Judicial Review Model

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POSITION PAPER on the judicial review student ID: 100167870 1 Backdrop Since 1989, Algeria has undertaken reforms towards democracy, starting with provisions for multi-party elections (Quandt 16), followed by de-militarisation efforts with Abdel Aziz Bouteflika’s coming to power in 1999. More recently, constitutional changes in 2016 ostensibly expanded Parliament’s power and restored the presidential two-term limit (BBC). Yet, democratisation gradually became a tool to perpetuate Bouteflika’s power against entrenched interests of le pouvoir (economic, political and military elite) (Arshad 254). In light of the lacklustre transition to democracy, the question of whether Algeria should implement the judicial review is of pertinence.
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An example is the United States. While there is no explicit judicial review in the US constitution, the power of the Supreme Court to overturn unconstitutional laws has become a well-established precedent since the case of Marbury v. Madison (1803). Notably, the judiciary takes on the role of both litigation and constitutional review.
i) decentralised and diffused system: the jurisdiction to engage in constitutional interpretation is provided to many courts: state and federal (“Why Europe rejected American judicial review” 2770).
A benefit is the direct confrontation of protecting citizens’ rights, even at a state level. For example, in Goodridge v. Department of Public Health (2003), the Supreme Judicial Court of Massachusetts ruled that the state's marriage licensing laws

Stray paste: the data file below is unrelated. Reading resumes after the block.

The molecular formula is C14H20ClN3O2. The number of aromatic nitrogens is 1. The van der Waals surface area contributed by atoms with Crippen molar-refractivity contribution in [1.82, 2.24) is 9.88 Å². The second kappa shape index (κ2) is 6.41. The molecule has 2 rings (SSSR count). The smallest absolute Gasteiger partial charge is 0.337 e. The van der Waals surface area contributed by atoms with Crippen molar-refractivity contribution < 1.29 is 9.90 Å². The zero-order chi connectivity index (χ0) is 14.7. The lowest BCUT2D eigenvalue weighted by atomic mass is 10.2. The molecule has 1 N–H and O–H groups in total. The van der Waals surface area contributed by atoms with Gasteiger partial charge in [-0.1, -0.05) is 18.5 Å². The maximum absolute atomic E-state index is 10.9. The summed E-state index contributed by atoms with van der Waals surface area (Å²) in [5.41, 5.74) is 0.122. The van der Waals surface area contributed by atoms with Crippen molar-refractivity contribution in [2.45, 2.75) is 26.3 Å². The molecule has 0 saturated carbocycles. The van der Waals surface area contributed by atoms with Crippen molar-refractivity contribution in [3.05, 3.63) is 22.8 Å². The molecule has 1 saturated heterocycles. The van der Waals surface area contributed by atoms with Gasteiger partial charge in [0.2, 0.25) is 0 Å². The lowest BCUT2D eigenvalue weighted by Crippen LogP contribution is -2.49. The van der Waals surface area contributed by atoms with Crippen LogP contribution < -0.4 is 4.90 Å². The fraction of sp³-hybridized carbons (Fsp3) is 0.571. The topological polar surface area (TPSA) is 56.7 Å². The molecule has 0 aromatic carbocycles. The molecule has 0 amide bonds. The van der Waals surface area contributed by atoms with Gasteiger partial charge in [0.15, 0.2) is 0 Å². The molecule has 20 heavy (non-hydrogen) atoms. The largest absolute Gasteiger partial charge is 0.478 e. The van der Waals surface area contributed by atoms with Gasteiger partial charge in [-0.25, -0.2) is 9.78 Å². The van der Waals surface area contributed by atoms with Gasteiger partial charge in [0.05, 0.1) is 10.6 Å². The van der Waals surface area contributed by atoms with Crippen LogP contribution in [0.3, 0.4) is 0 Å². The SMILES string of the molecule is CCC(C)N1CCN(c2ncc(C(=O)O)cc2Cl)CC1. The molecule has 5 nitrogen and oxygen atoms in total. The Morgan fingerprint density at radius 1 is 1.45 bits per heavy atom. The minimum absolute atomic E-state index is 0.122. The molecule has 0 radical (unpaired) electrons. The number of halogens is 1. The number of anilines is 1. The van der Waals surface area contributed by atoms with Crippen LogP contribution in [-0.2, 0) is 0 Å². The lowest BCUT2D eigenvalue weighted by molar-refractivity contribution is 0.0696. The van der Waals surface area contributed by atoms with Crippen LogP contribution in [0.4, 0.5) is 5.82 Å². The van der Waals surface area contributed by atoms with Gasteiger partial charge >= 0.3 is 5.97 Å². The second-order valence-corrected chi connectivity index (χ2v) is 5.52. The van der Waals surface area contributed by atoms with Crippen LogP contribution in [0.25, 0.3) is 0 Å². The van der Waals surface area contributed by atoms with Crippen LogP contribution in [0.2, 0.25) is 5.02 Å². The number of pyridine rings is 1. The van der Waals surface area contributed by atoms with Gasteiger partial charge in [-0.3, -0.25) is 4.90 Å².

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(3) Should Algeria adopt the judicial review?
Both the US and Germany have an established practice of judicial review. While completely different from the context of Algeria, they were chosen precisely to isolate the advantages and disadvantages of each model. This prevents a self-fulfilling prophecy of an abysmal failure of judicial review in Algeria had a country still experimenting with democracy been chosen, with a constitutional court struggling to find its voice and facing mounting pressures of politicisation.
Much has been discussed about the ‘undemocratic’ nature of judicial review, but this is a problem only when democratic institutions are of good working order (Waldron, 1360). With the large power vested in the president in Algeria, introducing a body that could check the currently asymmetric separation of powers would be a just compensation for a flawed democratic
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